IN THESE troubled times, the call to national service cannot be proclaimed too loudly. To reinforce that message, President Obama signed a bill into law that will more than triple the size of AmeriCorps and other national service programs over the next eight years.The increased opportunities to serve for volunteers eager to give back to their communities can only strengthen the country.
During the previous administration, the public service initiative begun in 1993 under President Clinton, lost support as a White House priority. But now, bolstering voluntary service is high on the list of Mr. Obama's agenda to help foster and fulfill the desire to make a difference.
As he signed a $5.7 billion national service bill, which enjoyed broad bipartisan support, the President urged Americans to "help change history's course" by putting their shoulders "up against the wheel." He extolled the nation's greatest resource - its citizens - and invited them to join "a sustained, collaborative and focused effort" to make America better.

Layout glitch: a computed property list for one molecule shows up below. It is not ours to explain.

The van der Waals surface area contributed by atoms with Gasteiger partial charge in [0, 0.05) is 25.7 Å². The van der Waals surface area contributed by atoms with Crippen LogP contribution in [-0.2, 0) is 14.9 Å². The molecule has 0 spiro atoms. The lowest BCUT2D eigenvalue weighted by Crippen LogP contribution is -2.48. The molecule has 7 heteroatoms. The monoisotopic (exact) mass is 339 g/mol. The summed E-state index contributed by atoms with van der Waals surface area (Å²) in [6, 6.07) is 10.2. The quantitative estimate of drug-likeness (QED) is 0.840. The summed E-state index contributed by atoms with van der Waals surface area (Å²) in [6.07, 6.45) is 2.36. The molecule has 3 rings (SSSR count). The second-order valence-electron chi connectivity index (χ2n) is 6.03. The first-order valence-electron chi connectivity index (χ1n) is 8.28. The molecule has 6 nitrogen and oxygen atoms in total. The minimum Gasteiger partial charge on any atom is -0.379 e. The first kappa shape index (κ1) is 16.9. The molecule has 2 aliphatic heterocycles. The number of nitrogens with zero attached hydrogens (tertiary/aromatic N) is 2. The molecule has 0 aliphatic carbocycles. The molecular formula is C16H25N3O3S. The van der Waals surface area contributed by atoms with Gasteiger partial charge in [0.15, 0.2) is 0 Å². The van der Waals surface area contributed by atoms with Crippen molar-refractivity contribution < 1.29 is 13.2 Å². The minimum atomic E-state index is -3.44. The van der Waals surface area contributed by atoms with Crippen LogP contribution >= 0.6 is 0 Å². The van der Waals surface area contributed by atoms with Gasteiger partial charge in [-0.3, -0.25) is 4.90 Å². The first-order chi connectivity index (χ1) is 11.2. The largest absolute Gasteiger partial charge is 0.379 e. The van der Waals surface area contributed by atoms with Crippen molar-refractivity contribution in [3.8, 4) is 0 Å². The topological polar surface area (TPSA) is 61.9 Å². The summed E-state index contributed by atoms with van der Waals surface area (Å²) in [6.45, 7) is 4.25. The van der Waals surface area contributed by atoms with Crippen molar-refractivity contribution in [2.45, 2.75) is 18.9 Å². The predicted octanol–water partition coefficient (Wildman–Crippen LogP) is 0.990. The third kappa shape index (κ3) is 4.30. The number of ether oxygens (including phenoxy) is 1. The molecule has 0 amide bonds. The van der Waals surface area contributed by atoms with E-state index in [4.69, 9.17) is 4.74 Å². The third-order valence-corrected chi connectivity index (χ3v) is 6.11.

Under the measure, expanded government support will allow AmeriCorps to gradually triple the number of enrollees from 75,000 to 250,000. Volunteers will be directed to work in several broad categories that run the gamut from mentoring children to cleaning up parks or buildings and weatherizing homes for the poor. The bill also ties volunteer work to money for college, increasing the stipend paid for public service.
Some Republicans complain that the legislation is too costly and an unnecessary government intrusion into what many Americans already do in their communities.
But if more funding spurs more federally sponsored community service volunteers to remake America in less time, the law could be as essential to national recovery as any stimulus package.
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